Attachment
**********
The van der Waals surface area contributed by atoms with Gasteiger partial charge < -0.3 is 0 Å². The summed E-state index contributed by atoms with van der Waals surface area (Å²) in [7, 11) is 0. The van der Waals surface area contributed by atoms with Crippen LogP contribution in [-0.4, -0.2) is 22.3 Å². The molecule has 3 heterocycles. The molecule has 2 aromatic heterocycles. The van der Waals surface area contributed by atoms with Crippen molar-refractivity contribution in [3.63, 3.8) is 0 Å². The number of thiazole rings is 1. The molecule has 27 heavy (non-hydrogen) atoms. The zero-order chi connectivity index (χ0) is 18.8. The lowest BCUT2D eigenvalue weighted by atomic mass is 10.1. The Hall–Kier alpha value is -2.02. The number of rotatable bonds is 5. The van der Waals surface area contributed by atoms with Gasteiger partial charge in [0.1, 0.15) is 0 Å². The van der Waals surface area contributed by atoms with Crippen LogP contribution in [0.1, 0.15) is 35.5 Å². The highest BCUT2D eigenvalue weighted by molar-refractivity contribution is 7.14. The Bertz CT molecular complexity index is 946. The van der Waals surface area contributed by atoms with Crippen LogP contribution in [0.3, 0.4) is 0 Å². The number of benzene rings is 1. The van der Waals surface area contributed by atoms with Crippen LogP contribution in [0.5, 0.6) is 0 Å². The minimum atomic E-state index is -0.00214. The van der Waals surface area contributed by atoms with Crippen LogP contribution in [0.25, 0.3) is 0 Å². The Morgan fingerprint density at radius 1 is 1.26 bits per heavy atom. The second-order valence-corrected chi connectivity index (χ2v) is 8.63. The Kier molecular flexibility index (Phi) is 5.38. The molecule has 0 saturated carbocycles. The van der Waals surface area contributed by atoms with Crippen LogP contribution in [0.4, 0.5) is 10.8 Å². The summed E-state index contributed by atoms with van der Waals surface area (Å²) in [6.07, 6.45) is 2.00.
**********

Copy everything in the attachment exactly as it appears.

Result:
The van der Waals surface area contributed by atoms with Gasteiger partial charge < -0.3 is 0 Å². The summed E-state index contributed by atoms with van der Waals surface area (Å²) in [7, 11) is 0. The van der Waals surface area contributed by atoms with Crippen LogP contribution in [-0.4, -0.2) is 22.3 Å². The molecule has 3 heterocycles. The molecule has 2 aromatic heterocycles. The van der Waals surface area contributed by atoms with Crippen molar-refractivity contribution in [3.63, 3.8) is 0 Å². The number of thiazole rings is 1. The molecule has 27 heavy (non-hydrogen) atoms. The zero-order chi connectivity index (χ0) is 18.8. The lowest BCUT2D eigenvalue weighted by atomic mass is 10.1. The Hall–Kier alpha value is -2.02. The number of rotatable bonds is 5. The van der Waals surface area contributed by atoms with Gasteiger partial charge in [0.1, 0.15) is 0 Å². The van der Waals surface area contributed by atoms with Crippen LogP contribution in [0.1, 0.15) is 35.5 Å². The highest BCUT2D eigenvalue weighted by molar-refractivity contribution is 7.14. The Bertz CT molecular complexity index is 946. The van der Waals surface area contributed by atoms with Crippen LogP contribution in [0.3, 0.4) is 0 Å². The number of benzene rings is 1. The van der Waals surface area contributed by atoms with Crippen LogP contribution in [0.5, 0.6) is 0 Å². The minimum atomic E-state index is -0.00214. The van der Waals surface area contributed by atoms with Crippen LogP contribution in [0.25, 0.3) is 0 Å². The Morgan fingerprint density at radius 1 is 1.26 bits per heavy atom. The second-order valence-corrected chi connectivity index (χ2v) is 8.63. The Kier molecular flexibility index (Phi) is 5.38. The molecule has 0 saturated carbocycles. The van der Waals surface area contributed by atoms with Crippen LogP contribution in [0.4, 0.5) is 10.8 Å². The summed E-state index contributed by atoms with van der Waals surface area (Å²) in [6.07, 6.45) is 2.00.